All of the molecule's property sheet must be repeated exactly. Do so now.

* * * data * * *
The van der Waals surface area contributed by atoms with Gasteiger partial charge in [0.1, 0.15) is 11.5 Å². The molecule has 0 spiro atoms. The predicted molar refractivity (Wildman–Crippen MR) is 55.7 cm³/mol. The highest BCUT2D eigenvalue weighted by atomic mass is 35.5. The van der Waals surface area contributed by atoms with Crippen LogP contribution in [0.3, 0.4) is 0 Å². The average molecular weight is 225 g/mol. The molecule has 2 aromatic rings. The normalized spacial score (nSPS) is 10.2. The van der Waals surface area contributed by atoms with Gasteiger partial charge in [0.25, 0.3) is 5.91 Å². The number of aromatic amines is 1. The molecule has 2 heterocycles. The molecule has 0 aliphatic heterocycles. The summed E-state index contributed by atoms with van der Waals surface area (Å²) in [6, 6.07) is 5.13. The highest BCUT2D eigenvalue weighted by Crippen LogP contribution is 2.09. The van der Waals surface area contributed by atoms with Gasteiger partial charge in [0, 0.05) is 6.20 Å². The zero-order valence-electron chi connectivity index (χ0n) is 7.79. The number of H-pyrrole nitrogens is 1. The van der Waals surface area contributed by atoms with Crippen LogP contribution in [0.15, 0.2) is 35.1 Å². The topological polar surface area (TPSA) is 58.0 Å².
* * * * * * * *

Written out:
The van der Waals surface area contributed by atoms with Gasteiger partial charge in [0.1, 0.15) is 11.5 Å². The molecule has 0 spiro atoms. The predicted molar refractivity (Wildman–Crippen MR) is 55.7 cm³/mol. The highest BCUT2D eigenvalue weighted by atomic mass is 35.5. The van der Waals surface area contributed by atoms with Crippen LogP contribution in [0.3, 0.4) is 0 Å². The average molecular weight is 225 g/mol. The molecule has 2 aromatic rings. The normalized spacial score (nSPS) is 10.2. The van der Waals surface area contributed by atoms with Gasteiger partial charge in [0.25, 0.3) is 5.91 Å². The number of aromatic amines is 1. The molecule has 2 heterocycles. The molecule has 0 aliphatic heterocycles. The summed E-state index contributed by atoms with van der Waals surface area (Å²) in [6, 6.07) is 5.13. The highest BCUT2D eigenvalue weighted by Crippen LogP contribution is 2.09. The van der Waals surface area contributed by atoms with Gasteiger partial charge in [0, 0.05) is 6.20 Å². The zero-order valence-electron chi connectivity index (χ0n) is 7.79. The number of H-pyrrole nitrogens is 1. The van der Waals surface area contributed by atoms with Crippen LogP contribution in [0.15, 0.2) is 35.1 Å². The topological polar surface area (TPSA) is 58.0 Å².